The term "analytic reasoning" refers to recognizing patterns and connections in a variety of information. Based on these patterns, individuals who are performing analytic reasoning can use those patterns and connections to further elaborate on the information itself and to make predictive statements. This information can be quantitative in nature, such as a series of numbers or large data set, or it can be qualitative in nature, such as an essay. The ability to apply analytic reasoning to either numbers or prose allows an individual to draw conclusions from the information that are not explicitly stated in the information itself.
Using analytic reasoning to interpret numbers and prose relies on the same principle: the individual first determines a pattern within the information he or she is analyzing, then makes conclusions that follow logically from the pattern that was found within the information. For numerical data, these patterns are quantitative relationships between the numbers, and for prose, they derive from the rhetorical structure that the author uses in presenting evidence and conclusions.
A simple example of applying analytic reasoning to numerical data is looking at a sequence of numbers that augments itself using a specific formula. After someone discovers this formula, he or she can determine what the number at any position in the sequence will be. A more advanced example of applying analytic reasoning to quantitative data is the use of statistical models, such as cluster analysis or linear regression, to discover complex patterns within large data sets. One such example would be applying these models to sales data to discover statistically valid trends in sales performance. Using these trends and their magnitudes as evidence, someone performing this analysis could then craft arguments to explain current product sales performance and to make predictions on the future performance of that product.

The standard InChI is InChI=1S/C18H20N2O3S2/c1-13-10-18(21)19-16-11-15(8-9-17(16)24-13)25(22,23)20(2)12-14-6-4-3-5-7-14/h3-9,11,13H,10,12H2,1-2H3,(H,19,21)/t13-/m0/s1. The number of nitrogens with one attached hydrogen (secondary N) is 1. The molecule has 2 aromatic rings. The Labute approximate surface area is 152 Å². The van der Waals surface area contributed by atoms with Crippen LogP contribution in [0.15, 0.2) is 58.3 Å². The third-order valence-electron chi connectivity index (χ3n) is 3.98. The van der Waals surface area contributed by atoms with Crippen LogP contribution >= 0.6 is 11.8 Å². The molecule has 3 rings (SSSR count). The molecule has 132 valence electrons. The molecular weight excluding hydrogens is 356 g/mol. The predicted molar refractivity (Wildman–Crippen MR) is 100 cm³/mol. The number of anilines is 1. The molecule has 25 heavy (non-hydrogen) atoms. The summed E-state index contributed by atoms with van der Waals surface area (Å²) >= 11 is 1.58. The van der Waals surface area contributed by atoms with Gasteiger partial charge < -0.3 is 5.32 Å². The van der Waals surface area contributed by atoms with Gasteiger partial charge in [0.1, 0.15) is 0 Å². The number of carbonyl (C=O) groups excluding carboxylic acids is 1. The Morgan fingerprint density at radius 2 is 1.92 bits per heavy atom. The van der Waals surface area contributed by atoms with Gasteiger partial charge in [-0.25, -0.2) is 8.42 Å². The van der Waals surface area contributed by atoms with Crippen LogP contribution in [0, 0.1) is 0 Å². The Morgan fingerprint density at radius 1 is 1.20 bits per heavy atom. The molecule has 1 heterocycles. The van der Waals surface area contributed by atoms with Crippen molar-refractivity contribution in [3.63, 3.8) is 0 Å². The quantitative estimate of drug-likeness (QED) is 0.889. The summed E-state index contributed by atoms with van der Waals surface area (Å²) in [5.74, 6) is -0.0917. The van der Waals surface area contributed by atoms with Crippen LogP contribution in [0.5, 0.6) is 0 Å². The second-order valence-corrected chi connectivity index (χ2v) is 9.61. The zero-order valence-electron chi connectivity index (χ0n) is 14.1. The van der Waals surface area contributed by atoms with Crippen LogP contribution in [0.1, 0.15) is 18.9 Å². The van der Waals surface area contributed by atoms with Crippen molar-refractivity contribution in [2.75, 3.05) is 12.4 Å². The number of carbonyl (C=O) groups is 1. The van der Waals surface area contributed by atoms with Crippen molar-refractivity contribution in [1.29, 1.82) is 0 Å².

Performing analytic reasoning on prose involves recognizing the underlying rhetorical structure that the author uses. By recognizing the rhetorical pattern that an author is using, a reader can discern the author's evidence from both the author's speculation and the author's conclusion. After separating the evidence from the conclusion, the reader can evaluate for himself or herself whether the author's conclusion follows logically from that evidence.
The reader can apply further analysis to the author's argument by analyzing the evidence itself. By identifying the rhetorical structure of the prose, the reader can isolate the pieces of evidence that are most important to proving the conclusion. If the reader can disprove these pieces of evidence, then he or she can disprove the author's conclusion. The reader can also use the evidence the author of the prose used as his or her own evidence to elaborate on aspects or consequences of the argument that the author did not cover in the prose.